The sudden aching in my eyes had returned, as had my 104-degree temperature and monstrous headache. My shivering turned to violent shaking. “God, what is it? It hurts so much.” Did I say that out loud? I heard the familiar slapping of approaching flip-flops.
“So, it’s happening again?” Anna, as the Africans called her, was standing in the bedroom doorway, staring at my shaking body, wrapped in a sheet from crown to toenails like some kind of ancient mummy.
“Yeah, and it’s not malaria this time either. I’ve been fine since that first episode, until 4 o’clock today.” Anna lifted the huge mosquito net and sat on the bed opposite mine. Checking vital signs, she agreed it was puzzling.
Once the maximum temperature had been reached, the sweating began, and the sheet tossed off; I was too hot now. How my head hurt! The vomiting didn’t help any either. Sometime during the night, it was over and I collapsed in exhausted sleep.
By morning, I felt like a limp rag doll. As with the episode three days earlier, I was tired but didn’t have pain anywhere. I worked in the clinic all day, anxiety starting slowly as 4 o’clock drew near. Nothing happened.
Six days later, four o’clock arrived with a vengeance. I was enjoying the shade under our thatched-roof reception hut when the attack suddenly gripped me. My eyes ached so profoundly that I groaned and pressed my fists into my eyeballs. Hurriedly, I headed for my room, collecting the items I knew would be needed. Again, it ended sometime in the night. This time I was too spent to get up; breakfast was frozen lemonade cubes.
“Lord, I’ve just got to find an answer. This thing’s zapping me.”
Funnily enough, except for fatigue, I had no symptoms after any of the 12-hour assaults. About mid-morning, I slipped into my yellow, v-neck dress and sat in the blue recliner. “Okay, Lord, I’m here in my prayer chair. What’s wrong with me?”
I waited and was about to doze off when I felt a tiny critter crawling across the exposed skin on my chest. Automatically, I reached up and grabbed the little beast between my thumb and forefinger. Hmm, what’s this? It looks like a tick but has a soft shell. Tick Fever? Was there some kind other than Rocky Mountain Spotted Fever? I bolted from the recliner to get my favorite textbook on tropical diseases.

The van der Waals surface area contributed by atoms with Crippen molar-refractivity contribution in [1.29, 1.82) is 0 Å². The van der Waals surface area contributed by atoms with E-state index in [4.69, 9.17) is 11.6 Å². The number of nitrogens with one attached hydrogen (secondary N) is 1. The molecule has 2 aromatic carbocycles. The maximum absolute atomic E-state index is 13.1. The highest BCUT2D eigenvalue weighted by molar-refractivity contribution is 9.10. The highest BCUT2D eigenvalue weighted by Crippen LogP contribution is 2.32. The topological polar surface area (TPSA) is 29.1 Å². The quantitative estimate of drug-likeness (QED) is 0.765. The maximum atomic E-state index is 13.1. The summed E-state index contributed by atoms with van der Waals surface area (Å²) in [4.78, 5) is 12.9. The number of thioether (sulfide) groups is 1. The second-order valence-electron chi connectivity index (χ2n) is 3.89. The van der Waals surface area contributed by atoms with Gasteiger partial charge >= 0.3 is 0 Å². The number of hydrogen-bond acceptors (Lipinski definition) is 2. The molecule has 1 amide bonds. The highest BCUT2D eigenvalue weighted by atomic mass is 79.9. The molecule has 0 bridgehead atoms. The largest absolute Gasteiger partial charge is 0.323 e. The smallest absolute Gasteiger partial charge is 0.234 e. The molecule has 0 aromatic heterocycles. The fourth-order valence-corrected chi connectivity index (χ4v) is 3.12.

According to the experts, the cause of my suffering was Tick Fever, more commonly known in the tropics as Relapsing Fever. It comes from the bite of a soft-shelled tick, normally living in the crevices of old mud bricks; unless someone lets go an insecticide bomb, forcing them out. Exactly what we had done. My heart raced with excitement because God had just used that little beast to answer my question.
The sad news was that the Relapsing Fever would be back. The usual number of relapses was somewhere between three and eleven, with six being the average. Since I had just had Number 3, maybe it was over? Oh, please God.
As each day passed, I dreaded the approach of 4 o’clock. Adrenaline was drained from me whether I endured another attack or just lived the stress of waiting for it. I had never felt so exhausted. If 21 days passed without any symptoms, the textbook said it was over.
Attack 4 seemed like a drop-kick of my hopes. On Day 19, unaware of the clock, the sudden aching in my eyes released a stark reminder; it was 4 o’clock. I left my office to cry.
By the time I had survived five, I was desperately begging God that it be the last. When Day 20 had been reached, my only thought was, just one more day.
Anna and I were alone in the house when 4 o’clock came, never had there been two more hopeful ladies. “Well, how do you feel?” Anna asked with such cheerful expectation. I could not speak. Throwing both hands up to cover my face, I sobbed inconsolably, as much from disappointment as from the wracking pain in my eyes. It simply was not over.
After Relapse 6, hope filled our hearts again on Day 20. It had been two months since the Relapsing Fever first began. No pain on Day 21 but let’s give it another day to be sure. Day 22, no symptoms at 4, 5, 6… finished! God totally restored me. Such indescribable joy.
Author’s Note: This is a true story.
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